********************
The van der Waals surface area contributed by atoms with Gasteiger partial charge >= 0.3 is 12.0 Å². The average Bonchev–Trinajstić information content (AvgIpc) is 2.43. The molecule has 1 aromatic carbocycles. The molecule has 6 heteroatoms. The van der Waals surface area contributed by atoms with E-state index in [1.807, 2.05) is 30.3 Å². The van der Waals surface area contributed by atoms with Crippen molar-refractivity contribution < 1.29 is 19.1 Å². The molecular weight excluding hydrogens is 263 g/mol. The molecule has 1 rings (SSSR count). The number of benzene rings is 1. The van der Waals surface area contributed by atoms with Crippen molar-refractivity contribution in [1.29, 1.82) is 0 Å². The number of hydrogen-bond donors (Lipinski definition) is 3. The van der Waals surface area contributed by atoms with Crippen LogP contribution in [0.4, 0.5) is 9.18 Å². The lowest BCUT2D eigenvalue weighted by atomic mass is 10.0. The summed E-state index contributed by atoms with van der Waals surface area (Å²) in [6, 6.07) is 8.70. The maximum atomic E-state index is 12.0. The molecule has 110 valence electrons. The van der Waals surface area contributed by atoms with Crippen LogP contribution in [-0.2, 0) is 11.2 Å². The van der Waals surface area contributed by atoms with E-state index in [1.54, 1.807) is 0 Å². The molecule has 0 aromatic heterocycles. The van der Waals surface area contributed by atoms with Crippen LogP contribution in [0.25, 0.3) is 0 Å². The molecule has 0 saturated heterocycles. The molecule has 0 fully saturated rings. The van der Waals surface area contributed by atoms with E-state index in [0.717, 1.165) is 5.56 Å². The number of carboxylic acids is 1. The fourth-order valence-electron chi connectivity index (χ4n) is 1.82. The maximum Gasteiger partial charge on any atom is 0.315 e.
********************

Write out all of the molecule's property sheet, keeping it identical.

The van der Waals surface area contributed by atoms with Gasteiger partial charge >= 0.3 is 12.0 Å². The average Bonchev–Trinajstić information content (AvgIpc) is 2.43. The molecule has 1 aromatic carbocycles. The molecule has 6 heteroatoms. The van der Waals surface area contributed by atoms with E-state index in [1.807, 2.05) is 30.3 Å². The van der Waals surface area contributed by atoms with Crippen molar-refractivity contribution < 1.29 is 19.1 Å². The molecular weight excluding hydrogens is 263 g/mol. The molecule has 1 rings (SSSR count). The number of benzene rings is 1. The van der Waals surface area contributed by atoms with Crippen molar-refractivity contribution in [1.29, 1.82) is 0 Å². The number of hydrogen-bond donors (Lipinski definition) is 3. The van der Waals surface area contributed by atoms with Crippen LogP contribution in [0.4, 0.5) is 9.18 Å². The lowest BCUT2D eigenvalue weighted by atomic mass is 10.0. The summed E-state index contributed by atoms with van der Waals surface area (Å²) in [6, 6.07) is 8.70. The maximum atomic E-state index is 12.0. The molecule has 110 valence electrons. The van der Waals surface area contributed by atoms with Crippen LogP contribution in [-0.2, 0) is 11.2 Å². The van der Waals surface area contributed by atoms with E-state index in [1.54, 1.807) is 0 Å². The molecule has 0 aromatic heterocycles. The van der Waals surface area contributed by atoms with Crippen LogP contribution in [0.25, 0.3) is 0 Å². The molecule has 0 saturated heterocycles. The molecule has 0 fully saturated rings. The van der Waals surface area contributed by atoms with E-state index in [0.717, 1.165) is 5.56 Å². The number of carboxylic acids is 1. The fourth-order valence-electron chi connectivity index (χ4n) is 1.82. The maximum Gasteiger partial charge on any atom is 0.315 e.